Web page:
Our first glimpse of Angkor Wat was just minutes after we landed at the Siem Reap airport, as our driver decided to take the scenic route to our hotel. We stopped outside the main gate of the temple and I tried to take some photos using the telephoto lens from 500+ meters away across a moat in near pitch darkness. Despite the distance and limited lighting, this monument was clearly something very special. This magnificent Hindu temple was constructed in the mid-12th century and it’s sprawling grounds and humongous moat make it THE temple of many around Siem Reap to visit. We saved this one for last, and it did not disappoint. It has three pyramid type structures which rise some 200 feet above ground level, all in stone. Set out over a very flat “island” within a man-made moat, it is reminiscent of a large estate from the West, albeit with the stunning stone carvings and architectural details so unique to that part of Indochina.
The walk from the parking area to over a restored bridge and across the huge moat takes several minutes, then once inside the temple grounds, it is several hundred more meters to the temple proper.
We caught glimpses of several monks in their stunning saffron orange robes visiting the temple and I briefly wondered what I would look like swathed in orange cotton… how do they go do a number 1 in the CR?
The carvings, and more importantly the VOLUME of stone carvings all over the temple are mind-boggling. I think I would go insane if I had to spend my entire lifetime chipping away at stone for someone else’s amusement. But at least they are still being appreciated by millions nearly a thousand years later!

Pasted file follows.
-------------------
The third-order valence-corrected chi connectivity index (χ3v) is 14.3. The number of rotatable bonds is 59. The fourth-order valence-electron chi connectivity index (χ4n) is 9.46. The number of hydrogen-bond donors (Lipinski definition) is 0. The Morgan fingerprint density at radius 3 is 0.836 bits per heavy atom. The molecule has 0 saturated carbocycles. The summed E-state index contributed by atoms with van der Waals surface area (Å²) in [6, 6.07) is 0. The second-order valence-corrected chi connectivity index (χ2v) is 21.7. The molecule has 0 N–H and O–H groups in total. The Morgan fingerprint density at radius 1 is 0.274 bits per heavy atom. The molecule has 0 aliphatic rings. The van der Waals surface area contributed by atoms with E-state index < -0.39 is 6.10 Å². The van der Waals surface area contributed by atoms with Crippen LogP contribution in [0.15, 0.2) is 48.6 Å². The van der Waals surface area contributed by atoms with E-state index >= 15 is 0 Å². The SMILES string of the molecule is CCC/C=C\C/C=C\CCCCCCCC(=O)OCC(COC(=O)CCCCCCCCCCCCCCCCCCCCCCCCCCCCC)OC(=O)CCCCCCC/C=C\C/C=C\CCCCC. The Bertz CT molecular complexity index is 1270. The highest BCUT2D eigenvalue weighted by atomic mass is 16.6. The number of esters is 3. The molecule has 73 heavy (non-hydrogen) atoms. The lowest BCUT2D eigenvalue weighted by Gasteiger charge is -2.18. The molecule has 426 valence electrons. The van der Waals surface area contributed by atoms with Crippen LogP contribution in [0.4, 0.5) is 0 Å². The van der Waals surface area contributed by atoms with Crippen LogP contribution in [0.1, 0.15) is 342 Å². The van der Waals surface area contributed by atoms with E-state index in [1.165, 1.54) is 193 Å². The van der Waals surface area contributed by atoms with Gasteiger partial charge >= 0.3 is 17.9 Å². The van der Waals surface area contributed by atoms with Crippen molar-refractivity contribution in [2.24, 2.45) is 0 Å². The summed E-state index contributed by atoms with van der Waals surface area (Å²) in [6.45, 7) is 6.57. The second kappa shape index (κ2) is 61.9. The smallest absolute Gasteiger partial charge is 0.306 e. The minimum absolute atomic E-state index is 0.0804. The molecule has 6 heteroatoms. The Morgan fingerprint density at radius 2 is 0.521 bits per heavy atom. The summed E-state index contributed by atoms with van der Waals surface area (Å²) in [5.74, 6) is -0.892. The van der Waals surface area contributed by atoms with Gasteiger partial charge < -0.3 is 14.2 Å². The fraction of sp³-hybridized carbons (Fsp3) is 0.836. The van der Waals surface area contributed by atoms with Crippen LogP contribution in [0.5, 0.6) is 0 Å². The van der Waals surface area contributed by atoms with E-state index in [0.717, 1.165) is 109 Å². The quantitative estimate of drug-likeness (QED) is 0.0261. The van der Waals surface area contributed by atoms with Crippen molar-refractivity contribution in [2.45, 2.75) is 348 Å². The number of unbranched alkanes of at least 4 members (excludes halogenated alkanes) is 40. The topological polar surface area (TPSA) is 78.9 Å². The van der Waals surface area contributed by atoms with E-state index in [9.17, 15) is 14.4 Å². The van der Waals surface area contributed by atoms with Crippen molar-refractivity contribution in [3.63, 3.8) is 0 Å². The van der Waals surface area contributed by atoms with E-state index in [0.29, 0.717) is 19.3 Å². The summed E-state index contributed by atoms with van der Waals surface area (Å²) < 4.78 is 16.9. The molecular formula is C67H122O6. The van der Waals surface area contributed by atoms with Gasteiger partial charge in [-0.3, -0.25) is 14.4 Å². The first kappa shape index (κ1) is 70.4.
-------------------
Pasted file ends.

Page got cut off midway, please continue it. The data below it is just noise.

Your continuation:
A pond full of lotus flowers made for a very stunning photograph with the temple reflected on still waters…
Long balconies or hallways open to the outdoors housed hundreds if not thousands of feet of wall carvings, all with stories to tell (frankly, I was so over-templed at this point I wasn’t listening to the guide)!
The shiny parts of the carvings are due to the oils from people’s fingers when they drag their hands across the stone carvings.
If I had spent a few weeks or months carving this piece and at the last minute chipped off the dudette’s nose or worse yet, her boobs were unbalanced, I would definitely consider a free fall plunge from the top of the temple’s highest tower!
If I had this many arms and hands…
…then I would go deaf as I pounded my chest in the “echo room” which recently appeared as one of the destinations in a recent episode of Amazing Race Asia. The kid so wanted to see this room, which has a very high ceiling, and if you stand against one of two opposite walls and look up and thump your chest, you get lots of echoing thumps back. It was pretty cool actually. I was too respectful to attempt my Tarzan like yell (it’s a pretty decent version of the original) in the chamber that afternoon. Don’t want to mess with the gods…
One of the enclosed lawns or gardens on the side of the temple.
A view of the front of the temple.
Oh, and I can’t forget the swimming pool, one of many inside the main temple. It must have been closed for renovation as it was drained of water. But imagine diving head first into that? Facial plastic surgery for sure. Overall, an UTTERLY STUNNING experience, if a bit tiring to behold all of it! :)